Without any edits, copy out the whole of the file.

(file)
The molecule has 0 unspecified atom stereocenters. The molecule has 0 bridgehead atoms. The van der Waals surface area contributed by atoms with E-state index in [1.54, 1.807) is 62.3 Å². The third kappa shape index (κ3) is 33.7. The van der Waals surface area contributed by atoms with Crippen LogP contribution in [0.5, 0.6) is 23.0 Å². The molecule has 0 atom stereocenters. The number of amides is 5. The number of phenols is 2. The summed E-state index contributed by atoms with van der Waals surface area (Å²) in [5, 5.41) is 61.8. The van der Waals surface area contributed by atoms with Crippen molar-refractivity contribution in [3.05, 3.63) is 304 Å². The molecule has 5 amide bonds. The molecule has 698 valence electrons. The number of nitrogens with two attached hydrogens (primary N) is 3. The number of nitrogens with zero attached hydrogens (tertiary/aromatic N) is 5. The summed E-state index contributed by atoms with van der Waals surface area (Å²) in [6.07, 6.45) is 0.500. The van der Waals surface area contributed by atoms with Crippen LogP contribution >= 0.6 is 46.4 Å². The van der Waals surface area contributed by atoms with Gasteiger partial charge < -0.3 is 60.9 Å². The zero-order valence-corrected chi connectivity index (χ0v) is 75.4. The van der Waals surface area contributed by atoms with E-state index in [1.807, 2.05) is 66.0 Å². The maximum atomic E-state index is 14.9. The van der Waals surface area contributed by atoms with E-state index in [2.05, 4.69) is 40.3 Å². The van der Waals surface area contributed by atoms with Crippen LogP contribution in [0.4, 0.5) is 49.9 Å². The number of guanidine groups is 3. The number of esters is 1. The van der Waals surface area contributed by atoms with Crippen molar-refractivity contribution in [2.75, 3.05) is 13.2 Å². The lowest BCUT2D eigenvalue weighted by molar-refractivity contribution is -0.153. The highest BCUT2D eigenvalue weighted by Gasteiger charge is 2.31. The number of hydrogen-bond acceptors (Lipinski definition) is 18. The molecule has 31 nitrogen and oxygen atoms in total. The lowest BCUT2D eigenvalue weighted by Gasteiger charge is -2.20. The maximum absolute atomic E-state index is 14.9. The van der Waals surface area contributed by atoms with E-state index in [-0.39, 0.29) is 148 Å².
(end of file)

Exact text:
The molecule has 0 unspecified atom stereocenters. The molecule has 0 bridgehead atoms. The van der Waals surface area contributed by atoms with E-state index in [1.54, 1.807) is 62.3 Å². The third kappa shape index (κ3) is 33.7. The van der Waals surface area contributed by atoms with Crippen LogP contribution in [0.5, 0.6) is 23.0 Å². The molecule has 0 atom stereocenters. The number of amides is 5. The number of phenols is 2. The summed E-state index contributed by atoms with van der Waals surface area (Å²) in [5, 5.41) is 61.8. The van der Waals surface area contributed by atoms with Crippen molar-refractivity contribution in [3.05, 3.63) is 304 Å². The molecule has 5 amide bonds. The molecule has 698 valence electrons. The number of nitrogens with two attached hydrogens (primary N) is 3. The number of nitrogens with zero attached hydrogens (tertiary/aromatic N) is 5. The summed E-state index contributed by atoms with van der Waals surface area (Å²) in [6.07, 6.45) is 0.500. The van der Waals surface area contributed by atoms with Crippen LogP contribution >= 0.6 is 46.4 Å². The van der Waals surface area contributed by atoms with Gasteiger partial charge < -0.3 is 60.9 Å². The zero-order valence-corrected chi connectivity index (χ0v) is 75.4. The van der Waals surface area contributed by atoms with E-state index in [1.807, 2.05) is 66.0 Å². The maximum atomic E-state index is 14.9. The van der Waals surface area contributed by atoms with E-state index in [2.05, 4.69) is 40.3 Å². The van der Waals surface area contributed by atoms with Crippen LogP contribution in [0.4, 0.5) is 49.9 Å². The number of guanidine groups is 3. The number of esters is 1. The van der Waals surface area contributed by atoms with Crippen molar-refractivity contribution in [2.75, 3.05) is 13.2 Å². The lowest BCUT2D eigenvalue weighted by molar-refractivity contribution is -0.153. The highest BCUT2D eigenvalue weighted by Gasteiger charge is 2.31. The number of hydrogen-bond acceptors (Lipinski definition) is 18. The molecule has 31 nitrogen and oxygen atoms in total. The lowest BCUT2D eigenvalue weighted by Gasteiger charge is -2.20. The maximum absolute atomic E-state index is 14.9. The van der Waals surface area contributed by atoms with E-state index in [-0.39, 0.29) is 148 Å².